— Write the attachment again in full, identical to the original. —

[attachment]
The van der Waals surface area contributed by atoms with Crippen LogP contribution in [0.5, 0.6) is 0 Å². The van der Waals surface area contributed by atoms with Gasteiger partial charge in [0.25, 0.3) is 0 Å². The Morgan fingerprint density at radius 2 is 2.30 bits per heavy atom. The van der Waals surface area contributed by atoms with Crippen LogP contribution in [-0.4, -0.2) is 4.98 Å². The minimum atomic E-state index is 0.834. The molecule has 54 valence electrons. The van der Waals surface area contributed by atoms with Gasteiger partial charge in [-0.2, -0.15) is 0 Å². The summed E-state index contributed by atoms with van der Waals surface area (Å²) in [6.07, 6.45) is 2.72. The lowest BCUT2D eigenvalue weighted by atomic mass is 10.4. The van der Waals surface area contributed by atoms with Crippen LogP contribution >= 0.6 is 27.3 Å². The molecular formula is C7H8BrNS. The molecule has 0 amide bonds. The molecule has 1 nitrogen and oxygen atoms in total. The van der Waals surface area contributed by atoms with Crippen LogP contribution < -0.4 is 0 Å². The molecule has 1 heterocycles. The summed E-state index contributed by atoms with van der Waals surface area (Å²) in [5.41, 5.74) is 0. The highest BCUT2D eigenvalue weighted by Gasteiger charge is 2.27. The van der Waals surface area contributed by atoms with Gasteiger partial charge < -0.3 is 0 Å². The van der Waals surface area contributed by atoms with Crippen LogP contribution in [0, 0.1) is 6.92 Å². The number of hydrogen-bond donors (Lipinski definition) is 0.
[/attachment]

The van der Waals surface area contributed by atoms with Crippen LogP contribution in [0.5, 0.6) is 0 Å². The van der Waals surface area contributed by atoms with Gasteiger partial charge in [0.25, 0.3) is 0 Å². The Morgan fingerprint density at radius 2 is 2.30 bits per heavy atom. The van der Waals surface area contributed by atoms with Crippen LogP contribution in [-0.4, -0.2) is 4.98 Å². The minimum atomic E-state index is 0.834. The molecule has 54 valence electrons. The van der Waals surface area contributed by atoms with Gasteiger partial charge in [-0.2, -0.15) is 0 Å². The summed E-state index contributed by atoms with van der Waals surface area (Å²) in [6.07, 6.45) is 2.72. The lowest BCUT2D eigenvalue weighted by atomic mass is 10.4. The van der Waals surface area contributed by atoms with Crippen LogP contribution >= 0.6 is 27.3 Å². The molecular formula is C7H8BrNS. The molecule has 0 amide bonds. The molecule has 1 nitrogen and oxygen atoms in total. The van der Waals surface area contributed by atoms with Crippen LogP contribution < -0.4 is 0 Å². The molecule has 1 heterocycles. The summed E-state index contributed by atoms with van der Waals surface area (Å²) in [5.41, 5.74) is 0. The highest BCUT2D eigenvalue weighted by Gasteiger charge is 2.27. The van der Waals surface area contributed by atoms with Gasteiger partial charge < -0.3 is 0 Å². The van der Waals surface area contributed by atoms with Crippen LogP contribution in [0, 0.1) is 6.92 Å². The number of hydrogen-bond donors (Lipinski definition) is 0.